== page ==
Currie agreed, pointing out that the additional revenue from permits helps make sure the operations are sustainable. She added: “Rwanda is attracting clients who can afford the permits and thus can afford the more expensive accommodation. Expensive accommodation requires more service, thus more trained staff at better salaries. This all adds up to a sustainable model for employment. The model Rwanda is adopting — high-end, carefully managed tourism — is a true boon for the local economy.”
The case for Uganda
Although the infrastructure is definitely less elaborate, Uganda does offer clear benefits when it comes to gorilla experiences. Graaf said that the main benefit of Uganda is that it is a significantly cheaper destination at $600 for a permit and offers a wider range of accommodations options, from mid-budget to luxury.
Teng warned, however, that gorilla trekking in Uganda can be more challenging as it rains often in Bwindi, even in the dry season, so conditions may be slippery. She said: “The gorillas cover large territories, and tracking time can vary greatly from day to day, from 30 minutes up to eight or nine hours. The vegetation can be very thick, hence the name Bwindi Impenetrable National Park. Slopes can be steep, often steeper than a flight of stairs, and there are no trails.”
However, in addition to the gorillas, Teng noted that Uganda has an amazing chimp-trekking program in Kibale, a very good safari circuit and other attractions in the Bwindi region, including experiences with the indigenous Batwa people.
She added that gorilla trekking is a sustainable operation in Uganda. She said: “Geoffrey Kent pioneered the first public/private partnership designed to save endangered mountain gorillas in Uganda and benefit impoverished communities. In the early 1990s, he worked closely with the president of Uganda to set aside Bwindi Impenetrable Forest to protect endangered mountain gorillas. Today the gorilla population in the reserve has grown from 302 to more than 400, and visitors spend more than $1 million dollars a year on gorilla tracking permits. They have also addressed the human side of the equation, contributing more than $1.18 million to transform Bwindi Community Hospital from a clinic under a tree into a full-fledged regional hospital, reducing infant mortality by 50%.”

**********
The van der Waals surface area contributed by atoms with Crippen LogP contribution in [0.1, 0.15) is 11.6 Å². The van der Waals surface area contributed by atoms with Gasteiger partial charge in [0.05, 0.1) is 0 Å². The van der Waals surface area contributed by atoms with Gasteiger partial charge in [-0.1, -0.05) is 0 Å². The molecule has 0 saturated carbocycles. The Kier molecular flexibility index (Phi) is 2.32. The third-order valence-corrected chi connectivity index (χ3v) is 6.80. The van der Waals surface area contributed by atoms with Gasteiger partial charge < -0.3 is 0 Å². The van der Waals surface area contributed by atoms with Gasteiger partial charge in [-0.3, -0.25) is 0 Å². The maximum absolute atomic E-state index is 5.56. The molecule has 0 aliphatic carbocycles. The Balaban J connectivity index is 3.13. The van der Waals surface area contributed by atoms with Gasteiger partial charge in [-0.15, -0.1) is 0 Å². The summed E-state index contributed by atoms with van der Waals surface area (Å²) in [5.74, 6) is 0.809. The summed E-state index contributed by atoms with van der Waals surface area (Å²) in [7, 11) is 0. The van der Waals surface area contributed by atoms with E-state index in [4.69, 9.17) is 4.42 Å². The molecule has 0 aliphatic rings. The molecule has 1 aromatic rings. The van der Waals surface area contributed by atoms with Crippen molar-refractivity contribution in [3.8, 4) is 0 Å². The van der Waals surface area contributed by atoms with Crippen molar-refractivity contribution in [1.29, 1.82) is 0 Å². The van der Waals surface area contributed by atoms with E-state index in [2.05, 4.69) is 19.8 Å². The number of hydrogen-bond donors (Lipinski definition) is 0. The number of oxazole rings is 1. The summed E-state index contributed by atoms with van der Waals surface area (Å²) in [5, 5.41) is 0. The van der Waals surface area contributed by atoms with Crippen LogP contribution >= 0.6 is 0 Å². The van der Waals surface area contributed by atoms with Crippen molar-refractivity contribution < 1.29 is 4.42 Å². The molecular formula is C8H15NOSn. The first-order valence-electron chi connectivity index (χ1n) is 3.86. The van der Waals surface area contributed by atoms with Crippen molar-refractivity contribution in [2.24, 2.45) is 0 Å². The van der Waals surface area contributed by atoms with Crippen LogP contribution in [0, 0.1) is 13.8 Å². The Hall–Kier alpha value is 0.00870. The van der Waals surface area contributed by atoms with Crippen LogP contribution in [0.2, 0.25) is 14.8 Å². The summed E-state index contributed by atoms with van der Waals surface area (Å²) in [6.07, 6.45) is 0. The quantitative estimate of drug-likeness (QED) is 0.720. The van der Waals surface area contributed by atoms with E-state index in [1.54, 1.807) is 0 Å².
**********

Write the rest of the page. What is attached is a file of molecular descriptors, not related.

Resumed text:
Ultimately, the deciding factor between Uganda and Rwanda could just be the availability of the permits, according to Graaff. He said: “Fortunately, gorilla trekking is a very regulated activity with only a limited number of permits issued daily. When clients leave the decision until very late, the choice could be made for them.”
Round-Turner said Abercrombie & Kent encourages guests to visit both and make up their own minds. He adds that in both countries, each gorilla family is limited to eight visitors each day in a single group. “No one else will see the same group of gorillas that day,” he says.
John Addison, director Wild Frontiers, added that in both Rwanda and Uganda, on the day of the trekking, the park will decide which gorilla group the travelers will visit. This is based on current location and guest fitness levels.
For those who don’t have the option to visit both sides, Darren Humphreys, travel sommelier and Safari Pros member, sums up the two destinations: “For quality of accommodations, a polished gorilla-trekking experience and warm and generous loving people, Rwanda wins. For the more cost-conscious who are looking for a greater diversity beyond gorilla trekking and outdoor adventure, Uganda is preferable.”
Elizabeth Loftus, Alluring Africa and Safari Pros member, added: “Spending time with mountain gorillas in the wild in Africa is a bucket-list experience for many people and one of the most moving wildlife encounters you can have.”
She added that other than the cost of the permits and the number of gorillas available (Uganda has over half of the world’s population of critically endangered mountain gorillas), there really is little to differentiate between these two wonderful gorilla-trekking destinations.
She concluded: “If costs are a concern, Uganda might be the answer, but all things being equal, you will have an unforgettable experience whether you encounter Rwandan or Ugandan gorillas.”